The Libya case marks only the second time that the Security Council has utilized its authority to refer a case to the International Criminal Court. Only in the case of Sudan has the Security Council used this discretion, also when confronting allegations of atrocities orchestrated by a sitting head-of-state. Even the United States voted in favor of the ICC investigating Qaddafi and his advisors, while in the past it has abstained when actions regarding the ICC have arisen. (As they often do, China and Russia abstained.) Moving quickly to demonstrate to Qaddafi and his cabal that their actions are being closely watched and will figure into an ICC investigation could serve as a deterrent against further aggression, as well as ratchet up the stakes for others considering whether to carry out Qaddafi’s orders.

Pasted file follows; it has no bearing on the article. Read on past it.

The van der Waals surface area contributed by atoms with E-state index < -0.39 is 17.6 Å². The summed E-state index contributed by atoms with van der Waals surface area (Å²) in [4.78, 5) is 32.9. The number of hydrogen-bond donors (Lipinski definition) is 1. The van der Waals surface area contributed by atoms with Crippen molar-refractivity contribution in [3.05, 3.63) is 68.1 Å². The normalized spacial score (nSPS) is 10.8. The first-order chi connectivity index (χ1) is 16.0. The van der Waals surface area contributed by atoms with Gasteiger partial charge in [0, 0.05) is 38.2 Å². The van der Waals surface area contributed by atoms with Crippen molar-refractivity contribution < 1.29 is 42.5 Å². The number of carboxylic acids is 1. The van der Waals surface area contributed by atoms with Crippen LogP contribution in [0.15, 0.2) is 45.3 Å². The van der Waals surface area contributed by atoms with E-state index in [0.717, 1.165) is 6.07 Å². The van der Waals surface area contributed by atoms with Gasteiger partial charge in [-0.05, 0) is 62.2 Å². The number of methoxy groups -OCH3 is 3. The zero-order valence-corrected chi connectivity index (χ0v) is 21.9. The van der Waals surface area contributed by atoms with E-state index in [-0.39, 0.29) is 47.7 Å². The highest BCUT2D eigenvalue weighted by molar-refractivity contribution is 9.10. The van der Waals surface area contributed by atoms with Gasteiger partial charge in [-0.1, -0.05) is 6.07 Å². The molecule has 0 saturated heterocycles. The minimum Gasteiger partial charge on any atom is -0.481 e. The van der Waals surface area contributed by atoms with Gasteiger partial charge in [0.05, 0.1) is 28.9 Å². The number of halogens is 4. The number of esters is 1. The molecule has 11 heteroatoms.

By comparison, the International Criminal Court was a new institution when the violence and ethnic cleansing began in Darfur, but it wasn’t until 2005 that the U.N. referred the case to the ICC, calling for the court to investigate the previous two and a half years of human rights crimes, beginning in July 2002.